The Man Who Never Was


At the appointed hour, I sought out the office of art historian Jennifer Montagu, where we were to be joined by her colleague, Medieval historian David Chambers. The winter light outside was fading fast and the darkening, south-facing room—a simulacrum, almost to the point of parody, of an absent-minded professor’s cluttered, untidy yet richly populated nest of obsessions—was extremely, not to say soporifically, well-heated. I felt as if I had somehow entered the mind of an owl (owls are opportunistic nesters): an impression augmented by Jennifer’s large, humorous brown eyes behind the lenses of her thickly-glassed spectacles.

She was something of an iconoclast herself; with a paradoxical and distinguished family history. Her father was Ewen Montagu, lawyer, judge, writer and, as the naval representative on the Twenty (XX or Double Cross) Committee during the war, had, with the secretary to the Committee, an eccentric RAF officer called Charles Cholmondeley, conceived Operation Mincemeat. Ewen’s book about the operation, The Man Who Never Was, came out in 1953. Acting on the basis of the famous Trout Memo—likening organised deception in wartime to fly fishing—written in 1939 by Ian Fleming, the British in 1943 arranged to have a dead man dressed as an officer in the Royal Marines and dropped into the sea from a submarine, HMS Seraph, so as to wash ashore near Huelva on the Atlantic coast of southern Spain.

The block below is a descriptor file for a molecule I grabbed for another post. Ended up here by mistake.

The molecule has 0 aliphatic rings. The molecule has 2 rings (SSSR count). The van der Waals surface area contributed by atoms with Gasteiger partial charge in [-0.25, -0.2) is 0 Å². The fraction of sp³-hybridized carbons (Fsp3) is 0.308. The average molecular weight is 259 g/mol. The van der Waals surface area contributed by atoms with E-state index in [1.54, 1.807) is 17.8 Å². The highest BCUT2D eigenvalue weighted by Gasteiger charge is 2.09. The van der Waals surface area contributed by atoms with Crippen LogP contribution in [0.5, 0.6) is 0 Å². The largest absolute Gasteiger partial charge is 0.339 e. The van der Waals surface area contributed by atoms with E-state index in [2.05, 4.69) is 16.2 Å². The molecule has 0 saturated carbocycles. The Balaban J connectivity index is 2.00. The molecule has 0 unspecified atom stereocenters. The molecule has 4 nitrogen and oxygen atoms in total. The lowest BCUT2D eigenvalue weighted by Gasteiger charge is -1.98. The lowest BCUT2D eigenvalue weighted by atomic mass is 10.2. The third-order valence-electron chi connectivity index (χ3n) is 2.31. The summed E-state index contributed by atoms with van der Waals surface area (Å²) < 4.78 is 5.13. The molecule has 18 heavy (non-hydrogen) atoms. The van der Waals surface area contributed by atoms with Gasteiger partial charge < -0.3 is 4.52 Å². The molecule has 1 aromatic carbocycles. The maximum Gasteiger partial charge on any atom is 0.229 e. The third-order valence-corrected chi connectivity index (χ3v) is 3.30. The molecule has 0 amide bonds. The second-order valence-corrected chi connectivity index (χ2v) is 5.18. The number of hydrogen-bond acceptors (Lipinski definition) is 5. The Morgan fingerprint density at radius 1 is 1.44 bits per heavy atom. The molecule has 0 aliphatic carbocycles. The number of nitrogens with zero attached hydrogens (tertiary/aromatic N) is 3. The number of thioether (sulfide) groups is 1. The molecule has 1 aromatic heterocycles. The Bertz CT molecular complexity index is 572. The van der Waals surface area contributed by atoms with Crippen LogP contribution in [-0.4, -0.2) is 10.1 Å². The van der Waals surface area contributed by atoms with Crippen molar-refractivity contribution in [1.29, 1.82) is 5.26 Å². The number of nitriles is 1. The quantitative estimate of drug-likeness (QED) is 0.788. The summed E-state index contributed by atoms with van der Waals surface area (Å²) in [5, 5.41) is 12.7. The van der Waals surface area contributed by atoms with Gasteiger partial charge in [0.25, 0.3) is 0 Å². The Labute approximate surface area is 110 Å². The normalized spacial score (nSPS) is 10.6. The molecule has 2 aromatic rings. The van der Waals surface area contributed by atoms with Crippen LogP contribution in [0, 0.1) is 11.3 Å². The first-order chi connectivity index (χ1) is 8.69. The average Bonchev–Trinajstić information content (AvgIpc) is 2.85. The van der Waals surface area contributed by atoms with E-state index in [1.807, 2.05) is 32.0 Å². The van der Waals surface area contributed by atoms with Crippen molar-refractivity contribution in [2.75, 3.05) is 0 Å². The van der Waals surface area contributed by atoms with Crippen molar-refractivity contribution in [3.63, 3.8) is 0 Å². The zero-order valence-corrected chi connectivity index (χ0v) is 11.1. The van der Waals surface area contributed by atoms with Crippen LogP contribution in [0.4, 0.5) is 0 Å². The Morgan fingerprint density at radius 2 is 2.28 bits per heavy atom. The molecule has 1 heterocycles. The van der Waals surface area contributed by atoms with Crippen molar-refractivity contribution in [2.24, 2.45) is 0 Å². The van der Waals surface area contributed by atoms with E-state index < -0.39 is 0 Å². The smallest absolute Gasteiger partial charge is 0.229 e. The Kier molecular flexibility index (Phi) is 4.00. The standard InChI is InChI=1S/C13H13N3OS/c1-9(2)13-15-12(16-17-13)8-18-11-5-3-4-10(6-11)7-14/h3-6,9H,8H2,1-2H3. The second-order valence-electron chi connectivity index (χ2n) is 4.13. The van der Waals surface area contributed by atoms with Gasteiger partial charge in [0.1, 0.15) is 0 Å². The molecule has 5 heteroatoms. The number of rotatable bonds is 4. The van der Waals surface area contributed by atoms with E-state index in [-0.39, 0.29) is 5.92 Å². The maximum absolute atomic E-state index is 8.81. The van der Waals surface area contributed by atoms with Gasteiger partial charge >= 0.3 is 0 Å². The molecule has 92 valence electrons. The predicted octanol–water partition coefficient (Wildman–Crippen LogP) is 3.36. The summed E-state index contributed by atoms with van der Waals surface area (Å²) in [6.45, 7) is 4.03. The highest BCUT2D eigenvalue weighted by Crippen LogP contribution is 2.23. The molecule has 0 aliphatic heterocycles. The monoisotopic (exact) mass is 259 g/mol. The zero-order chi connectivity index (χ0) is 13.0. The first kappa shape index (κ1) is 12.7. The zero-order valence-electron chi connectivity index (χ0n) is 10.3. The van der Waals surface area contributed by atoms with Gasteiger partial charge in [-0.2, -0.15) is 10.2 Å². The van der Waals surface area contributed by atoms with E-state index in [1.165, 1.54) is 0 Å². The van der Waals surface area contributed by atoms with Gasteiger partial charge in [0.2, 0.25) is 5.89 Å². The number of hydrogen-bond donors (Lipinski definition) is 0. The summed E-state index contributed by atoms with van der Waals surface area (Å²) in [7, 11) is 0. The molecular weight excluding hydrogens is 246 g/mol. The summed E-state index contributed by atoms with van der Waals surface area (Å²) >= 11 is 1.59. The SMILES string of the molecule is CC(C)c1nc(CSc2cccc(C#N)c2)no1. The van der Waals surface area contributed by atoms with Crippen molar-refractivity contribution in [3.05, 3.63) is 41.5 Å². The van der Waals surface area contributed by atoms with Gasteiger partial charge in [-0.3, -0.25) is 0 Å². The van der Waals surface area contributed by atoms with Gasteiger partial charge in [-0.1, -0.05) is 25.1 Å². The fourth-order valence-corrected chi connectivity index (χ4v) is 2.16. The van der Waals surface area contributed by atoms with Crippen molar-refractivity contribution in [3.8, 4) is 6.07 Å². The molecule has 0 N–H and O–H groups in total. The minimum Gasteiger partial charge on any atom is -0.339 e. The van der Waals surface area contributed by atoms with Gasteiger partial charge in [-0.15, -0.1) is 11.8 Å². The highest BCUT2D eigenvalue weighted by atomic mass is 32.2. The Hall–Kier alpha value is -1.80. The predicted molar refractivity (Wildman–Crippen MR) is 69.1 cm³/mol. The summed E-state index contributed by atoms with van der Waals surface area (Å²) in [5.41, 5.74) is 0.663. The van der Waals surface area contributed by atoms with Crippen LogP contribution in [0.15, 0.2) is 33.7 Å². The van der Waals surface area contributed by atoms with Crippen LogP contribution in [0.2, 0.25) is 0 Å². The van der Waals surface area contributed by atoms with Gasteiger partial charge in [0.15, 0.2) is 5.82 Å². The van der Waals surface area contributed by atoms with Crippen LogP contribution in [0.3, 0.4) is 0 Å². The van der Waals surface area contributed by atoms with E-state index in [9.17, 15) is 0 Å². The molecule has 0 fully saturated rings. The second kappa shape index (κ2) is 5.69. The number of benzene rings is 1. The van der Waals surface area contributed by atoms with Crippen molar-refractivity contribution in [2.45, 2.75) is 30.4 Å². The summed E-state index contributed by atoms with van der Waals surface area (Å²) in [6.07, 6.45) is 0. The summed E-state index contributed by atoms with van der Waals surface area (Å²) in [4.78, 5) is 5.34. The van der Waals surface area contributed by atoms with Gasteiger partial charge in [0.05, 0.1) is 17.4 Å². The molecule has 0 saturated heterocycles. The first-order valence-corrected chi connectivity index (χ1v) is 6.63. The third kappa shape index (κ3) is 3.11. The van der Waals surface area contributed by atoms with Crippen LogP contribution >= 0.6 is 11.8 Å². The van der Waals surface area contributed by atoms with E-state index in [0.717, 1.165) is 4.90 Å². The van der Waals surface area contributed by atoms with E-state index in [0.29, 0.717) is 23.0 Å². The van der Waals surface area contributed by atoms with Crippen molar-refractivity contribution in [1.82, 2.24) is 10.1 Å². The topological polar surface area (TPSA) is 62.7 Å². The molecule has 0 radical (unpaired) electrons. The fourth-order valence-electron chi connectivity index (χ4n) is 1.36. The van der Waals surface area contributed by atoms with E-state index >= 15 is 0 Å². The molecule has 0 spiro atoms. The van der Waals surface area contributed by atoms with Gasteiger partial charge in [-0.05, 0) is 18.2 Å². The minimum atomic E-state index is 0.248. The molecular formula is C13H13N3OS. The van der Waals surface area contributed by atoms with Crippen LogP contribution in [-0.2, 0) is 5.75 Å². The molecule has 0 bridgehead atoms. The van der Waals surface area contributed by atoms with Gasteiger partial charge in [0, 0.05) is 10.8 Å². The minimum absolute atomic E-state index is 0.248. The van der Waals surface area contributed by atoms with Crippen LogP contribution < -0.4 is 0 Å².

He had a packet of official papers in a briefcase chained to the belt of his trench coat. The papers included references to plans for the imminent, though fictional, Allied invasion of Greece, the Balkans, Corsica and Sardinia—as opposed to Sicily, where the actual invasion would and did in fact take place. In the briefcase there were also proof copies of a (real) official booklet—Combined Operations, 1940-42—to which General Eisenhower was asked, for the American edition, to write a preface. In the fiction, the dead man was a courier carrying these things from London command to Allied generals in North Africa—Mountbatten to Eisenhower—and a passenger in a plane which had been shot down somewhere over the ocean. His papers identified him as Captain, acting Major, William Martin, a name and rank chosen for their plausibility, their ordinariness. There was a single black eyelash affixed to the envelope of official papers, so that, when it was returned to the British by the neutral Spaniards, they would know if it had been opened or not.

In the so-called pocket litter—a photograph of his fiancé, two love letters, a receipt for the purchase of a diamond ring, a letter from his father, bills, stamps, theatre ticket stubs, a silver cross, cash, a St Christopher, cigarettes and matches—given the dead man, Montagu manufactured an entire life history for the mythical Major; whose body was in fact that of a Welsh itinerant called Glyndwr Michael who had died of liver failure in St Pancras hospital on January 28 that year and been kept in a freezer for three months or more. He had been living rough, sleeping in an abandoned warehouse, where he got so hungry he ate crusts of bread baited with toxic paste and placed there to kill rats; and succumbed to liver failure consequent upon phosphorous poisoning.

Phosphorous, unlike arsenic, decays in the body; the corpse, even after a post mortem, could plausibly be thought to be that of a man drowned after the aircraft carrying him had crashed into the sea. Major Martin’s body was duly recovered by a local fisherman on the Atlantic shore, the German secret service, the Abwehr, was informed, the contents of the briefcase, the packet and the pocket litter read, scanned and evaluated by them in Cadiz or Seville or Madrid before being returned to the British. The Major, a Roman Catholic, was buried with full military honours in the local cemetery. This improbable deception, which reached up the Nazi chain of command as far as Hitler himself, was entirely successful.